Hong Kong Reintegrating with China: Political, Cultural and Social Dimensions

Hong Kong Reintegrating with China: Political, Cultural and Social Dimensions

Hong Kong Reintegrating with China: Political, Cultural and Social Dimensions

Hong Kong Reintegrating with China: Political, Cultural and Social Dimensions

Synopsis

This comprehensive book provides a multi-dimensional analysis of Hong Kong's development, and her political, socio-economic and cultural relations with China.

Excerpt

The handover of Hong Kong to China was completed when the Hong Kong Special Administration Region was established on 1 July 1997. Hong Kong has always had close ties with the Mainland, whether it is in politics, society, economics, or culture. In fact, the process of reintegration started long before the handover in 1997. The psychology of Hong Kong people towards reintegration is complicated. On the one hand, Hong Kong had been a British colony for more than 150 years; the city as a free port, had enjoyed individual rights, freedom and privileges under the law. However, unlike Taiwan, Hong Kong’s geographical proximity to the Mainland never allows her to ignore the existence of China. It is therefore interesting to see how Hong Kong, a well-established and Westernized society, could transform herself to integrate with her motherland. I do agree that Hong Kong people are realistic, more than being idealistic, particularly when they learn that Hong Kong is neither Gibraltar nor Taiwan. Hong Kong people realize that in order to survive, the territory has to strike a balance between China and Britain, just as she had balanced between the East and the West over the last 150 years.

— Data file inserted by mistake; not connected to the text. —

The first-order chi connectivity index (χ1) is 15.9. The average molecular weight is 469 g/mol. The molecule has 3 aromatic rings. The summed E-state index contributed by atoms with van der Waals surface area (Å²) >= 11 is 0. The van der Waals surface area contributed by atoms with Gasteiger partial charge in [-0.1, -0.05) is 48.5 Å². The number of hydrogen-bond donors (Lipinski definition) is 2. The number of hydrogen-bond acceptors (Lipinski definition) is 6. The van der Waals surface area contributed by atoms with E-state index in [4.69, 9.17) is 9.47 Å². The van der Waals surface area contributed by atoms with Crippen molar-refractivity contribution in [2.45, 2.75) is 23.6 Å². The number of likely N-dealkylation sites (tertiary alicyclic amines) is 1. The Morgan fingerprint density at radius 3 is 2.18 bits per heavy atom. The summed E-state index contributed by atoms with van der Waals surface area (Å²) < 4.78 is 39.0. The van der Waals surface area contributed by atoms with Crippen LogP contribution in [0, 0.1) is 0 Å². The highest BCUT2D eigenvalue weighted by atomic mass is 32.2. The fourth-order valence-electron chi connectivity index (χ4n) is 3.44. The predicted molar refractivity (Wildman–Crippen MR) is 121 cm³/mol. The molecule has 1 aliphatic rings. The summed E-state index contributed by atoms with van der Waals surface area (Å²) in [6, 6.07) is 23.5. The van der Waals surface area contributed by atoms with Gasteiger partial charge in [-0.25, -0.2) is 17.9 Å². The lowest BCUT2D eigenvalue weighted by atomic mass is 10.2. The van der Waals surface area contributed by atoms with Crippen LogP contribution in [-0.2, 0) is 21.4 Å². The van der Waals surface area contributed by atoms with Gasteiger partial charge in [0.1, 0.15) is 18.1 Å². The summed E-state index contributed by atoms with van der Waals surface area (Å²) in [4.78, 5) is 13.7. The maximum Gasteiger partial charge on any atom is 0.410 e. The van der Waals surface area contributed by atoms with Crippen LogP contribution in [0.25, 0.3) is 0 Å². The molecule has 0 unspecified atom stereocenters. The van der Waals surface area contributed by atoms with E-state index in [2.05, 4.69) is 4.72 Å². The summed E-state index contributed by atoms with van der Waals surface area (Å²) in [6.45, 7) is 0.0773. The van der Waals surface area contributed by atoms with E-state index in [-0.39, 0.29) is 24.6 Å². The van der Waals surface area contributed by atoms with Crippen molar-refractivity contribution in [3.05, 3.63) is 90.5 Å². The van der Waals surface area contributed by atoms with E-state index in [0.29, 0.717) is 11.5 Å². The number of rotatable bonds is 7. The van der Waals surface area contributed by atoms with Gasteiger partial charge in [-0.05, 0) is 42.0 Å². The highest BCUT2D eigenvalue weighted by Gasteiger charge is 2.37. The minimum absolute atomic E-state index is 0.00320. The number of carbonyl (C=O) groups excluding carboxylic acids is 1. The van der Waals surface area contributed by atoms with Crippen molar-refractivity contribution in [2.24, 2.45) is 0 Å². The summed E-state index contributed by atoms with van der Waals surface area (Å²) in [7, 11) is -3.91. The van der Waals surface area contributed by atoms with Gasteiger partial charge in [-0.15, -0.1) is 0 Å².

In her short history as a Special Administrative Region of China, Hong Kong has experienced her hardest times in the last two decades. Several sagas, such as the bird flu crisis, the new Chek Lap Kok airport’s chaotic opening day, and scandals involving civil service integrity, exposed the weakness of the new SAR government. The Asian financial crisis damaged not only the local economy, but also the new SAR regime. Grievances towards the government came from almost every walk of life. The controversy resulted from the Court of Final Appeal’s ruling on the right of abode of mainlanders in Hong Kong disclosed the worsened executivelegislative relations, and there was often political confrontation between the elected legislators and the government. Nevertheless, optimistic and pessimistic speculations about the future of Hong Kong after the handover . . .

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